Open the boot of your car,’ ordered a police officer when I was stopped at a naka for a routine inspection. After inspecting the boot with a torch, he came to the driver's window and said amiably, ‘Sir, are you a doctor?’ I nodded. He signalled his subordinates to remove the barricade and waved me good night.
I was taken aback by the courteous behaviour of the policeman. How was he able to guess my profession? Perhaps my immaculate dress sense gave him a hint. I kept thinking on the way. But somehow, I liked the way I was treated, and slept peacefully.
A few days after this incident, I happened to go to a luxury hotel along with my son to meet an old friend. Cars were being checked thoroughly by security guards by opening trunks as well as bonnets. As soon as one of them opened the trunk of my car, he shouted to his colleague, ‘He is a doctor. Let him go.’ The man gave me a foot-thumping salute and let me pass without lifting the bonnet.
That set me thinking. Neither my car bears any insignia of a doctor nor do I carry my stethoscope. How come the men who matter are so courteous! Not used to such ego-boosting gestures, I felt as if my long career as a clinician was finally paying off.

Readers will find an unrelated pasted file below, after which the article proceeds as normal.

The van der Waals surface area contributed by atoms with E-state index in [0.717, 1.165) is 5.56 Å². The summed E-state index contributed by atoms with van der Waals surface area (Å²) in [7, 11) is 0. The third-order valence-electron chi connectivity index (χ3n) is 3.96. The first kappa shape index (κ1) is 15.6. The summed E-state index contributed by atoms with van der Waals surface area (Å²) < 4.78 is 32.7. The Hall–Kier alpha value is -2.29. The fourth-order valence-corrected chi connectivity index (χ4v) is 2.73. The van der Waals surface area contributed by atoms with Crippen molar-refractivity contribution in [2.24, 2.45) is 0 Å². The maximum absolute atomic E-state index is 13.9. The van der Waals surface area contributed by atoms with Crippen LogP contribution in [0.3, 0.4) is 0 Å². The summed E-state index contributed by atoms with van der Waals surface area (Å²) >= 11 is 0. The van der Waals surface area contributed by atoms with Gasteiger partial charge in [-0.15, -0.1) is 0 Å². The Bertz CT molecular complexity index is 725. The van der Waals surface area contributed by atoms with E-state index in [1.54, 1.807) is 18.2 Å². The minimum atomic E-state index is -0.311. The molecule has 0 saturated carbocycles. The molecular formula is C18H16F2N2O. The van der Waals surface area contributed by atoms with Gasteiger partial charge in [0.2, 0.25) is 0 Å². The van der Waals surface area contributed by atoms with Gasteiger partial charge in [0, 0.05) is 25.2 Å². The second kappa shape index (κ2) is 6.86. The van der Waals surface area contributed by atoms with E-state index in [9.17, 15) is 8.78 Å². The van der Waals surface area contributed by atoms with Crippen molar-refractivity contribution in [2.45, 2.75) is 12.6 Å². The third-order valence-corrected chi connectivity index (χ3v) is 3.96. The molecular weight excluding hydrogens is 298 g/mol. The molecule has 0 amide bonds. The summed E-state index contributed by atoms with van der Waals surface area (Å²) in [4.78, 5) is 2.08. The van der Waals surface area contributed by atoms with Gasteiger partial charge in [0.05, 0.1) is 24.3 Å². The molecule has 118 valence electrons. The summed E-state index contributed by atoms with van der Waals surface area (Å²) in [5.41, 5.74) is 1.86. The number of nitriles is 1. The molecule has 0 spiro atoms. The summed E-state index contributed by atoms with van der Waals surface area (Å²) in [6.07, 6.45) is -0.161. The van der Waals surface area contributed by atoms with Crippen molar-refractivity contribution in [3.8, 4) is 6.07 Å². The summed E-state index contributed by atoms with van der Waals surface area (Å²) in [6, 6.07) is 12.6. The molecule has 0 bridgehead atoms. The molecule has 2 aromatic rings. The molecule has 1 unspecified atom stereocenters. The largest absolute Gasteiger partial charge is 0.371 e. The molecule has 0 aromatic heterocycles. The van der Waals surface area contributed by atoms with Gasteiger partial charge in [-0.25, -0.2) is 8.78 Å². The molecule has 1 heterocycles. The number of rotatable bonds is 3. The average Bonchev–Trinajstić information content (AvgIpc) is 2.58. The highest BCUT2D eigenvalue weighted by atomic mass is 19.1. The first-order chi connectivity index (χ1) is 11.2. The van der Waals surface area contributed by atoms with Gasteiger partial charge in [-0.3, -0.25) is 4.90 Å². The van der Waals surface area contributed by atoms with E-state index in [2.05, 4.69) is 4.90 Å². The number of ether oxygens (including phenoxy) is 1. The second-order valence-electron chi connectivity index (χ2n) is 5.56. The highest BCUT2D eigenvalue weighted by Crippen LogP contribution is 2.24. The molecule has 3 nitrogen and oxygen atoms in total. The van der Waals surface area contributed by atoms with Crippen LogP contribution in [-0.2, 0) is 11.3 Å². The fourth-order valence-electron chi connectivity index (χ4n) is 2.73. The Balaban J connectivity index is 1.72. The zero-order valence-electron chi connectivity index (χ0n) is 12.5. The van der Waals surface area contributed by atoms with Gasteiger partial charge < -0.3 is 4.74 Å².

Once again, one Saturday morning, when I was hurrying to my clinic, I was stopped at a police checkpoint because of a red alert issued by the authorities. Every car was being checked and documents were being scrutinised, besides video recording. An officer asked me to open the car’s boot and instructed me to bring out the relevant documents while he examined the trunk. I was a bit nervous because the pollution certificate had expired a few days ago. I was thinking of an excuse to escape the penalty when he shouted, ‘Let him go.’ The cop came towards the driver’s seat and said, ‘Have a nice day, doctor. You may go.’
I heaved a sigh of relief.
Pondering over the recent spate of prestige-enhancing incidents, I realised there must be something in the boot. Whoever opened it had an instant change of heart.
Last Sunday, I opened the trunk of the car to discover the reason behind the preferential treatment I had been receiving for the past few weeks. A normal saline bottle was lying there. A month ago, I administered intravenous fluids to my mother as she was suffering from gastroenteritis. One of the bottles was left behind inadvertently.
I picked up the saline bottle and gave it a thumbs-up before removing it from the boot. At the same time, I felt obliged to live up to the deep sense of faith and respect people in general have for the noblest of all professions.
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